Myth #3: Learning is linear
“Teaching to test, rather than to skill, extinguishes desirable traits like creativity and innovation in that student.” (Gray, 2015)
When is the last time you watched toddlers play? Whether playing alone or with others, they are innately curious about the world around them – they are like sponges.
Ever observed a group of teens wandering in a mall? Constantly being pulled in different directions by different influences and interests.
Or as an adult, when you are online browsing (killing time???) and something catches your attention. One link leads to another link and you become engrossed in something quite different then when you initially started surfing.
Within formal education, a “linear utilization creates an individual who is knowledgeable about isolated bits of information or experience, but ignorant of the operative whole which these alienated bits are part of.” (kitchen, 2013)
In high school I hated English class. Especially grammar! Even then I had a silver tongue and had, as my British mum used to say, ‘the gift of gab’. Thus I could use grammar, but I never understood it until college when I took a year of Greek. I finally grasped the power of verb declensions and the world of writing opened up to me because I finally had a better grasp of English language grammar. In elementary and high school I had all these rules fired at me for seemingly no reason. It was as Monahan (2015) stated, “Learners in these scenarios liken the experience to trying to drink water from a fire hose.” Exactly! 🙂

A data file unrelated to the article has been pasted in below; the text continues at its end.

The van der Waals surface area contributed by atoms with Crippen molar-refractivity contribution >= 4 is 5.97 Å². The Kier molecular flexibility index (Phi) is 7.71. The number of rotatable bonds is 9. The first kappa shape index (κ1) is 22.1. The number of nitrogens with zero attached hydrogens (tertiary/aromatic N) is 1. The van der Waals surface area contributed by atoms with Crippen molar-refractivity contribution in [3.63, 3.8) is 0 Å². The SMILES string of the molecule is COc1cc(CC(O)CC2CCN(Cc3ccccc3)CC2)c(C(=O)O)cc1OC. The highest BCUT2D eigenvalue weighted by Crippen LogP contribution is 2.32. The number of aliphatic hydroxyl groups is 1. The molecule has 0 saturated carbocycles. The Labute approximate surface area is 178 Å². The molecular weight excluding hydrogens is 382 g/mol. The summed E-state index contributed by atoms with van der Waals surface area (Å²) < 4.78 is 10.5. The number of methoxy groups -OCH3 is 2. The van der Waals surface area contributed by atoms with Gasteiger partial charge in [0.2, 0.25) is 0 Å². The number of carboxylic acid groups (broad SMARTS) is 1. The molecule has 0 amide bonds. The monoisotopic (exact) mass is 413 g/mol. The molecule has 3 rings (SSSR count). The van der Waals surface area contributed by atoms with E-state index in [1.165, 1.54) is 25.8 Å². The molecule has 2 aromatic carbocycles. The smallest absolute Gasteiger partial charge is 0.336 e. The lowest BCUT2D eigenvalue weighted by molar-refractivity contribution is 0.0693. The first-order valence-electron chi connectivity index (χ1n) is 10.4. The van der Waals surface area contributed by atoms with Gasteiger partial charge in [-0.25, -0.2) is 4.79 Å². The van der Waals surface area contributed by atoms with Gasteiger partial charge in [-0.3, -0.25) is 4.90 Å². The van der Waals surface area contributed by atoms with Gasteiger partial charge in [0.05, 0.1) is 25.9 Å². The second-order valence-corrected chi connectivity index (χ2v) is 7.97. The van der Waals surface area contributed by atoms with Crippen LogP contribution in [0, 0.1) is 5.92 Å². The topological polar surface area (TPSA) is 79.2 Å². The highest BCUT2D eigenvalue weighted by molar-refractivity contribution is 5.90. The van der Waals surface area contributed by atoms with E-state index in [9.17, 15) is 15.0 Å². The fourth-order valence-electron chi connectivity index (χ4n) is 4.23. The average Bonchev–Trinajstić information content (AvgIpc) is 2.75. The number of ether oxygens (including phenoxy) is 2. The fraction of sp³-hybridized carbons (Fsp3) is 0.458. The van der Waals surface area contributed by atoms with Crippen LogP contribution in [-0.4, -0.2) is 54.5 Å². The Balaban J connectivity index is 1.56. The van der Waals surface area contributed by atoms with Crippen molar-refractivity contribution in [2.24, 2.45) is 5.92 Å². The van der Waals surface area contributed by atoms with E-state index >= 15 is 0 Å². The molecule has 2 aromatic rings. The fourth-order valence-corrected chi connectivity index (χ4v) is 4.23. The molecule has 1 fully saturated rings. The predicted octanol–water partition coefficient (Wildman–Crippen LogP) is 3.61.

Everyday we are constantly adding to our individual learning map. Every time we drive a different vehicle, it is a learning experience. Every different type of conditions we drive in (weather, roadwork, terrain, etc.) it is a learning experience. Every new country (or state/province) we drive in is a learning experience. All of the experiences (at all different nonlinear times) keep adding to our vast storehouse of knowledge and practical experience that makes us the (good or bad) driver that we are.
So if learning is nonlinear, then should not a certain amount of content delivery also be nonlinear? This greatly changes (and frees up) course/program design and provides the educator with much more flexibility. This also changes the role of the educator! A realignment of our role from content expert to ‘content curator’ also puts content itself into a new perspective. (Monahan, 2015) What a great phrase – content curator – ability to choose what is important to a class or even individual student.
Final Thought: How much would a switch to content curation change the face of education in your part of the globe?